All three sentences are valid, though in different context and with different meaning.
A: "He looks at you [in] the same way Rick does." is how you would usually verbally say it, "it" and "as" are both superfluous in the sentence, and it rolls of the tongue more easily without them.
B: "He looks at you in the same way as Rick does." is the more grammatically correct sentence, but can become a bit stiff, due to all the extra words that doesn't carry any particular meaning.
C: "He looks at you as Rick does." has a different meaning than the other two. Here it's only stated Rick is looking at you, omitting how they are looking at you (lovingly, hatefully, reproachfully etc.) So here the two people can be looking at you in completely different ways, where sentence A and B the way they look at you are the same.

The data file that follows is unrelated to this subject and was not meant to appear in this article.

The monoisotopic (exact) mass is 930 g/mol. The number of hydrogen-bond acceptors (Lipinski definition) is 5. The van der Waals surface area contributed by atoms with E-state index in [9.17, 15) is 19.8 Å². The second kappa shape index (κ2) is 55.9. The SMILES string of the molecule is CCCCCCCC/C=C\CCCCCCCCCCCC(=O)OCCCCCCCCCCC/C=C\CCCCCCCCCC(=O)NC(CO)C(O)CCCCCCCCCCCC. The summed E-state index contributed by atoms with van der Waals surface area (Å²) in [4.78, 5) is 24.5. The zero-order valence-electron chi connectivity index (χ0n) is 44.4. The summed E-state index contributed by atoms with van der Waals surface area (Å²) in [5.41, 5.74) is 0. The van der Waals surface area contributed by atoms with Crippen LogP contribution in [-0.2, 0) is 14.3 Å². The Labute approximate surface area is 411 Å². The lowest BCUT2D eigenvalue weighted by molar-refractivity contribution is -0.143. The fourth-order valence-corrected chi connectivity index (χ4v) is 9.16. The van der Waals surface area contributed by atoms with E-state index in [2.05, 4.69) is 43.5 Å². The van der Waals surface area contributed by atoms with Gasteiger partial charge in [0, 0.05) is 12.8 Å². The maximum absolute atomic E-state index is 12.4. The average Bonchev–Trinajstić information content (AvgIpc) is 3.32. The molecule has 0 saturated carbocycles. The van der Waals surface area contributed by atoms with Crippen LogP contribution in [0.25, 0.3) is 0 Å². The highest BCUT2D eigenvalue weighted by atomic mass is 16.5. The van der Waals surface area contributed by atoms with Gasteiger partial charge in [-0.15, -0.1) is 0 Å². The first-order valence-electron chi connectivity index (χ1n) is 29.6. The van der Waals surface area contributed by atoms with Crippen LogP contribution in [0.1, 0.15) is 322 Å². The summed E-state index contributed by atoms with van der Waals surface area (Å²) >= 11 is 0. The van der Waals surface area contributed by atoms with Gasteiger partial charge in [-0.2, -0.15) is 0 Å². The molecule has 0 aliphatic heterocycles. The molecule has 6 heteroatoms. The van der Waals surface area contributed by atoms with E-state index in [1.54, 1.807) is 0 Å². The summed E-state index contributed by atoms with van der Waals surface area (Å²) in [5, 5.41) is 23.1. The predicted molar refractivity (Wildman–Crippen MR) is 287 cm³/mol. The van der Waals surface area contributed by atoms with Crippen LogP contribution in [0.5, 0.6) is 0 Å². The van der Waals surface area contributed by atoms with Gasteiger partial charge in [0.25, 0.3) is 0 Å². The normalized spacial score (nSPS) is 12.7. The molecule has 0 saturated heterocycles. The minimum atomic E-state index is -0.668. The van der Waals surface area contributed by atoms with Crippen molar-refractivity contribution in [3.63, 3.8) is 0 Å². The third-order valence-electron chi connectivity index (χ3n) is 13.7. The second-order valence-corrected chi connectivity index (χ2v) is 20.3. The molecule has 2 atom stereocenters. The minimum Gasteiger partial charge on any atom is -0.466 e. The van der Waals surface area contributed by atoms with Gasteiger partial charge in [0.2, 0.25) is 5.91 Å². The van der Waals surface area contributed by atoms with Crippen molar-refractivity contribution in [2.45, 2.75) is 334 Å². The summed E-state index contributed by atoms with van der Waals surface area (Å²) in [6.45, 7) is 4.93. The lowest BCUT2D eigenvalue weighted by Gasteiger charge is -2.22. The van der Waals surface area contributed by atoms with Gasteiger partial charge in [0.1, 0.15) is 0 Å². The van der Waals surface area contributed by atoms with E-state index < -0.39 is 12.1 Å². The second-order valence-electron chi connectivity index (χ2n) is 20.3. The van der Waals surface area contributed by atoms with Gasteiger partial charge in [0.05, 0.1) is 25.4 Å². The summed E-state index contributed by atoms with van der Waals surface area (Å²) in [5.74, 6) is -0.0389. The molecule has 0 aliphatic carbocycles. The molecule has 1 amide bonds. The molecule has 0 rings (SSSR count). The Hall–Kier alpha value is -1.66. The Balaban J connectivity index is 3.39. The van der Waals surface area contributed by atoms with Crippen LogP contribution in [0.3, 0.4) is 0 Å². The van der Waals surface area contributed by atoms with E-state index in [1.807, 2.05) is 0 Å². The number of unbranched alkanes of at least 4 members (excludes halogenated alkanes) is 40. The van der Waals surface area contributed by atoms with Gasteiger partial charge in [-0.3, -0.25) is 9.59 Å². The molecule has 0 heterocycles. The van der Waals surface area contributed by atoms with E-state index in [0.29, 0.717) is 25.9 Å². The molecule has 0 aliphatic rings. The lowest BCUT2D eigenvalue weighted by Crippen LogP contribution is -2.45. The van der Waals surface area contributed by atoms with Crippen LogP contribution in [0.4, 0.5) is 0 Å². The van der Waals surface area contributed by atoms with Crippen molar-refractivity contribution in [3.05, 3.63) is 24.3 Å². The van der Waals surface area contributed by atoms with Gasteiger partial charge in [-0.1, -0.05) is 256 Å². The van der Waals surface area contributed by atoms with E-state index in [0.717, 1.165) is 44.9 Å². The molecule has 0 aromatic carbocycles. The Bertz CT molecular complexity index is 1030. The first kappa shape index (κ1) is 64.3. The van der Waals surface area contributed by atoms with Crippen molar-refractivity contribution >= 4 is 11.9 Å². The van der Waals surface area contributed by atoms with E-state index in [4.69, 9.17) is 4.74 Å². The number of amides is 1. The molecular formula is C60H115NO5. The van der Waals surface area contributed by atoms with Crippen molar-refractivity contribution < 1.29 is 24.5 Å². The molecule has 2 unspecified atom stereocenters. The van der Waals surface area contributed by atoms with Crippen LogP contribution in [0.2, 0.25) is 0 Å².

In some cases, it would be fine to substitute "the same way" with "as". An example would be "Do it the same way I do" that could also be "Do it as I do". However in your case the meaning of looking is actually changed from observing you, to instead put emphasis on the emotions the person is showing when they are looking at you.